Coroner: 18-year-old who died in custody had heart attack

Terrell Day

An 18-year-old who died in police custody after investigators say he was picked up for shoplifting died of an apparent heart attack.

The Marion County coroner ruled Monday that Terrell Day died of "acute myocardial infarction, with no penetrating trauma."

IMPD says Day was approached by a security guard at Burlington Coat Factory on East Washington Street after the teen was suspected of shoplifting. Witnesses say Day took off running out of the store after pointing a gun at the security guard. Police caught up with him down the street, lying in the grass behind a gas station at East 10th Street and Mitthoefer Road.

According to police, Day surrendered without a problem. Investigators said they found a gun on him at the time.

It was soon after, according to police, that the teen complained he was having trouble breathing. According to police, an ambulance came and an EMS crew examined Day. They found no indication of an underlying medical condition and, according to the Department of Public Safety, he did not indicate he wanted any further medical attention and signed a release. EMTs cleared him to be transported to jail and left.

Before officers could take him downtown, though, police said Day complained again he couldn't breathe, only this time, his condition quickly went downhill. Police called a second ambulance, but say Day died in the back of it, while an EMS crew worked to save him.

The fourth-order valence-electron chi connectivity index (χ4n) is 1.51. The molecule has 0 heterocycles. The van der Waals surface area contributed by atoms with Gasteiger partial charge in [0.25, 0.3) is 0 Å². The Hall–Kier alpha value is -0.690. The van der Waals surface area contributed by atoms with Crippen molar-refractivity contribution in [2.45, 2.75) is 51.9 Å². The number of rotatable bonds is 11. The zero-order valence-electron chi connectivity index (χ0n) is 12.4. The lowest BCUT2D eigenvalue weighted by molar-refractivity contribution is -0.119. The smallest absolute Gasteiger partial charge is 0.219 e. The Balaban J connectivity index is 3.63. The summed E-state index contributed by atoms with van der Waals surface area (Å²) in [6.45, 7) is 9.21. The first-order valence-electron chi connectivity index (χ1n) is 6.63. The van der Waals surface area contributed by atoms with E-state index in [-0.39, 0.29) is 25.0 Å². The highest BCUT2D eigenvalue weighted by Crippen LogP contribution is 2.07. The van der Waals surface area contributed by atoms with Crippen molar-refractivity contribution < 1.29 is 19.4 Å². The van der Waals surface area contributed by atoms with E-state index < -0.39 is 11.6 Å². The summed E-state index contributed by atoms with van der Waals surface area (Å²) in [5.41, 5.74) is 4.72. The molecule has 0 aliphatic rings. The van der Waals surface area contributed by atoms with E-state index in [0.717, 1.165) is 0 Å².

"He had no asthma. He didn't have no history of anything," said Day's mother, Shanika Askew, at her home Sunday.

"I just want answers to why they didn't send him to the hospital when he said he was hurting the first time," Askew said. "Why did they leave and have to come back?"

Despite what police said led to the arrest of Day, his mother isn't convinced her son was shoplifting or had a gun . 

She said he had a job at Taco Bell and was finishing school.

"He could have went to jail, they could have did whatever they wanted to do, long as they could have took him alive," she said.

She said emergency crews should have taken her son's complaints seriously.

"Don't just determine there's nothing wrong with him, cause obviously, there was something wrong with him and they ignored it," she said.

Indianapolis EMS said they extend their sympathies to Day's family and have launched an internal investigation, but said at this point, they're confident the highest level of response and care was provided. 

IMPD is also investigating Day's death.

Burlington Coat Factory sent Eyewitness News a statement saying, "This is an unfortunate incident and we are cooperating with authorities. Thankfully our associates and customers are safe."